TWO VIEWS • Portland's tolerance won't save it from being a target, but should we give in to fear?
by: L.E. BASKOW Former City Commissioner Erik Sten debated the renewal of the FBI’s Joint Terrorism Task Force with community members in 2002, three years before the city decided to pull out of the task force. Two My View writers discuss the pros and cons of rejoining the JTTF after last month’s foiled bomb plot at a Christmas tree-lighting ceremony at Pioneer Courthouse Square.

All of the reasons that the city of Portland had in 2005 to pull out of the FBI's Joint Terrorism Task Force are just as compelling in 2011. In fact, today there are even fewer constraints to prevent First Amendment abuses by the FBI than there were six years ago.

The Portland City Council should reaffirm the city's relationship with the FBI and cooperate on a case-by-case basis as equal partners when threats to public safety arise.

Both the FBI and the Portland Police Bureau have a 70-year history of carrying out surveillance on thousands of innocent individuals and organizations because of their political, religious or social activities - or because of their race or national origin - rather than because there was evidence of criminal activity.

When the FBI's abuses first came to light as the result of congressional investigations in the 1970s, there were pledges of reform but no federal laws were passed to prohibit similar abuses in the future. Instead, in 1976, U.S. Attorney General Edward Levi adopted guidelines on FBI activities that were intended to require particularized suspicion of criminal activity prior to the start of any investigation or surveillance of individuals or organizations.

Since that time the attorney general's guidelines have been substantially revised on four occasions and each time the 1976 restrictions have been weakened, undermined or removed.

Numerous investigations in the past decade by the Justice Department's Office of Inspector General have found that the FBI repeatedly has violated the attorney general's guidelines. In the waning days of the Bush Administration, in December 2008, the guidelines were weakened once again. Those changes now permit sweeping 'assessments' of individuals and organizations that are engaged in lawful political, religious and social activity. No individualized suspicion of criminal conduct is required.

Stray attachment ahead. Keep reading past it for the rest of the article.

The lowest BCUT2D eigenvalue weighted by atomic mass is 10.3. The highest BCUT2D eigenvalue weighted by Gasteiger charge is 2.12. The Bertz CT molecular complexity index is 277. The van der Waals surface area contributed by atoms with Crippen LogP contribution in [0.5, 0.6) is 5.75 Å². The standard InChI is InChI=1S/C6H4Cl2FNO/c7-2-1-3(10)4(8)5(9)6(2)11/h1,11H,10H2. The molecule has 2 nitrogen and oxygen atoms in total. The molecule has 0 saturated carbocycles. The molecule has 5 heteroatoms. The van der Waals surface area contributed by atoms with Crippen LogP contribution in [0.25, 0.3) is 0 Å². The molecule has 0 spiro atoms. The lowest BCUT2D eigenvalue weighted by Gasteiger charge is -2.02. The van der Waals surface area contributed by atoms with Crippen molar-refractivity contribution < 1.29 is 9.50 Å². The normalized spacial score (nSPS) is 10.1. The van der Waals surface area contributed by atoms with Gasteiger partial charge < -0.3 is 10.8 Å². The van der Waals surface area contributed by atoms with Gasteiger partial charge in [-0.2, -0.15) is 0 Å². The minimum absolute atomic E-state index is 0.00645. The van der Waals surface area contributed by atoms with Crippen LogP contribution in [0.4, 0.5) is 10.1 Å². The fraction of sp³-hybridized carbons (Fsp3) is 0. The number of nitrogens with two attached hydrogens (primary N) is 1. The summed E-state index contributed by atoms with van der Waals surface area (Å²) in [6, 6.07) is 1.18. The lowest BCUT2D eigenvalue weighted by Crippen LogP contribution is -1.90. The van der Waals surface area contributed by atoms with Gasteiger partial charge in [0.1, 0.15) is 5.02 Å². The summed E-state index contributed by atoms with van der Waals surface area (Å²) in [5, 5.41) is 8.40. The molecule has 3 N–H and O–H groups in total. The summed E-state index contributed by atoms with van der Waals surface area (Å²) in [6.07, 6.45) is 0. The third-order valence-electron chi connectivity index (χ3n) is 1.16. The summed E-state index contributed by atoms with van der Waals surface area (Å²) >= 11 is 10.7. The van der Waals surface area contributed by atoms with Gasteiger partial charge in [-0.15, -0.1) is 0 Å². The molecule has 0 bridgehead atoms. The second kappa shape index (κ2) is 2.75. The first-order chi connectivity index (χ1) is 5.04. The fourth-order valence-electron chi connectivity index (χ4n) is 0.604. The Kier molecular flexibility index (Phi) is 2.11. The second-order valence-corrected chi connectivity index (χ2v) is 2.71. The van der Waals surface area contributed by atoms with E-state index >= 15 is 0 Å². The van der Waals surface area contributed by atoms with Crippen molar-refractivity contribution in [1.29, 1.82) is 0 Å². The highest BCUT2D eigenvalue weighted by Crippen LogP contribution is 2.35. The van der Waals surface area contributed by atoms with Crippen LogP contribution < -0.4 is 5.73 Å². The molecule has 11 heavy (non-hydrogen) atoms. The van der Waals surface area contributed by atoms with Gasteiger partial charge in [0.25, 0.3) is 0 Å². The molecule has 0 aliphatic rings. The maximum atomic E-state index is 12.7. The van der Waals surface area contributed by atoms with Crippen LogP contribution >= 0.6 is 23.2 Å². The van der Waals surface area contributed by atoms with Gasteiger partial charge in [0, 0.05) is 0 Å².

Some have suggested that with President Obama in the White House and Eric Holder as attorney general, Oregon should no longer be concerned about FBI abuses. But Attorney General Holder has made no changes to the 2008 guidelines and he has made no change in the leadership of the FBI.

Here in Oregon, we chose a different path of reform. In 1981, the Oregon Legislature approved the current law (ORS 181.575) that prohibits any state or local law enforcement agency from collecting or maintaining information about the political, religious or social views, associations or activities of any individual or group unless that information directly relates to a criminal investigation and there is reasonable suspicion the individual or group is or may be involved in criminal conduct.

The Oregon law protects innocent people from being subject to police surveillance in two ways. At the front end, police must have evidence of possible wrongdoing before they can collect information related to constitutionally protected activity. Just as important, if the basis for the police action was incorrect - and an investigation indicates the individual is not a criminal - then police are required to purge the information from their files.

Oregon's law is designed to ensure that state and local police don't waste their time investigating people who are not criminals. When police follow reliable evidence of criminal activity, they can prevent and solve more crimes.

Unfortunately, Oregon's law has also been violated repeatedly during the years.

A 2002 Portland Tribune investigation uncovered voluminous files of the former Portland Red Squad/Criminal Intelligence Unit that - despite the 1981 law - continued to monitor the lawful political and social activities of Portland residents until it was disbanded by Police Chief Penny Harrington in 1985 (see ' 'Watcher' files find new home,' Jan. 13, 2004). Among the records obtained by the Tribune were files on many organizations, including the ACLU, as well as hundreds of photographs of peaceful political demonstrators.

Portland's violations of the law didn't stop in 1985. Following lawsuits in the 1990s, the Portland city attorney agreed to periodic reviews of Police Bureau criminal intelligence files to ensure that records were not collected or maintained in violation of Oregon law.

When Portland intelligence officers later joined the FBI Task Force, they were federally deputized and given top secret security clearance by the federal government. In that role, they operated under the supervision of federal officials and the information they collected became FBI files, outside the restrictions of Oregon's law.

Nevertheless, those officers still had an obligation to comply with Oregon law. The Catch-22 was that Portland's JTTF officers could not consult with the chief of police, the police commissioner or the city attorney for guidance about Oregon law because those officials either didn't have the same level of security clearance or were not allowed any clearance at all.

It was this break in the chain of command that led City Council to pull Portland officers out of the JTTF and instead have the Police Bureau work with the FBI on a case-by-case basis.

Portland's City Council should reaffirm that 2005 decision and continue city cooperation with the FBI when a specific threat arises. The council should refuse to allow Portland officers to operate outside of the normal chain of command of the Portland Police Bureau.

David Fidanque is executive director of the ACLU of Oregon.

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